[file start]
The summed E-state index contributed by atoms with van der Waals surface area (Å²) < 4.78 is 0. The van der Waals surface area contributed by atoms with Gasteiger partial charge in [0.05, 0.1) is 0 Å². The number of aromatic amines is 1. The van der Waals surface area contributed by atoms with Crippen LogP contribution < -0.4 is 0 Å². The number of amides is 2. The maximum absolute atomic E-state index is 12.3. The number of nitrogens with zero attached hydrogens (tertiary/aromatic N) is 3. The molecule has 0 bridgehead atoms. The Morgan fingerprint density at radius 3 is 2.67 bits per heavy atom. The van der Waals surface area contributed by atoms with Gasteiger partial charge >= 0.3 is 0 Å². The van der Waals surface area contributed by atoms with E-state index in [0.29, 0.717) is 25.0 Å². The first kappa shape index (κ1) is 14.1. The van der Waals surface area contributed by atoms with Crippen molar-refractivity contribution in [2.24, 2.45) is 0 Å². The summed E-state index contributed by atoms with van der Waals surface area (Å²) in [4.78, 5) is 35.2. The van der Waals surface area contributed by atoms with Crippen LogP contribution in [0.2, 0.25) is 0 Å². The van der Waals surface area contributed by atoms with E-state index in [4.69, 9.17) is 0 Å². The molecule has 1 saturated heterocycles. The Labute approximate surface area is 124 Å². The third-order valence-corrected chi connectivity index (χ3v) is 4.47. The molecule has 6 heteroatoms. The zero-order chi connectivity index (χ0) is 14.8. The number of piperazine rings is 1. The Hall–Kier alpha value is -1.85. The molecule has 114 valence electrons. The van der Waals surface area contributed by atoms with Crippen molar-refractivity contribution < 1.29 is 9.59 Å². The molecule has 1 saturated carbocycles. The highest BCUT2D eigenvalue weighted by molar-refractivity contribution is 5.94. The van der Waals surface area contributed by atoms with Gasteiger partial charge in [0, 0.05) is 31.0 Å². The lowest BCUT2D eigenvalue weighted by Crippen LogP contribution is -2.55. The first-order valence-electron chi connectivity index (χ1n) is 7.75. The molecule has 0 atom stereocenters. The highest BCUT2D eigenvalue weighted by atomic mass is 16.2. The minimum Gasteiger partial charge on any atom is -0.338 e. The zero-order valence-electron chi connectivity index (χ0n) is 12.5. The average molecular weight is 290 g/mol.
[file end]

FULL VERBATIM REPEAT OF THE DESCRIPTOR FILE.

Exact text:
The summed E-state index contributed by atoms with van der Waals surface area (Å²) < 4.78 is 0. The van der Waals surface area contributed by atoms with Gasteiger partial charge in [0.05, 0.1) is 0 Å². The number of aromatic amines is 1. The van der Waals surface area contributed by atoms with Crippen LogP contribution < -0.4 is 0 Å². The number of amides is 2. The maximum absolute atomic E-state index is 12.3. The number of nitrogens with zero attached hydrogens (tertiary/aromatic N) is 3. The molecule has 0 bridgehead atoms. The Morgan fingerprint density at radius 3 is 2.67 bits per heavy atom. The van der Waals surface area contributed by atoms with Gasteiger partial charge >= 0.3 is 0 Å². The van der Waals surface area contributed by atoms with E-state index in [0.29, 0.717) is 25.0 Å². The first kappa shape index (κ1) is 14.1. The van der Waals surface area contributed by atoms with Crippen molar-refractivity contribution in [2.24, 2.45) is 0 Å². The summed E-state index contributed by atoms with van der Waals surface area (Å²) in [4.78, 5) is 35.2. The van der Waals surface area contributed by atoms with Crippen LogP contribution in [0.2, 0.25) is 0 Å². The van der Waals surface area contributed by atoms with E-state index in [4.69, 9.17) is 0 Å². The molecule has 1 saturated heterocycles. The Labute approximate surface area is 124 Å². The third-order valence-corrected chi connectivity index (χ3v) is 4.47. The molecule has 6 heteroatoms. The zero-order chi connectivity index (χ0) is 14.8. The number of piperazine rings is 1. The Hall–Kier alpha value is -1.85. The molecule has 114 valence electrons. The van der Waals surface area contributed by atoms with Crippen molar-refractivity contribution < 1.29 is 9.59 Å². The molecule has 1 saturated carbocycles. The highest BCUT2D eigenvalue weighted by molar-refractivity contribution is 5.94. The van der Waals surface area contributed by atoms with Gasteiger partial charge in [0, 0.05) is 31.0 Å². The lowest BCUT2D eigenvalue weighted by Crippen LogP contribution is -2.55. The first-order valence-electron chi connectivity index (χ1n) is 7.75. The molecule has 0 atom stereocenters. The highest BCUT2D eigenvalue weighted by atomic mass is 16.2. The minimum Gasteiger partial charge on any atom is -0.338 e. The zero-order valence-electron chi connectivity index (χ0n) is 12.5. The average molecular weight is 290 g/mol.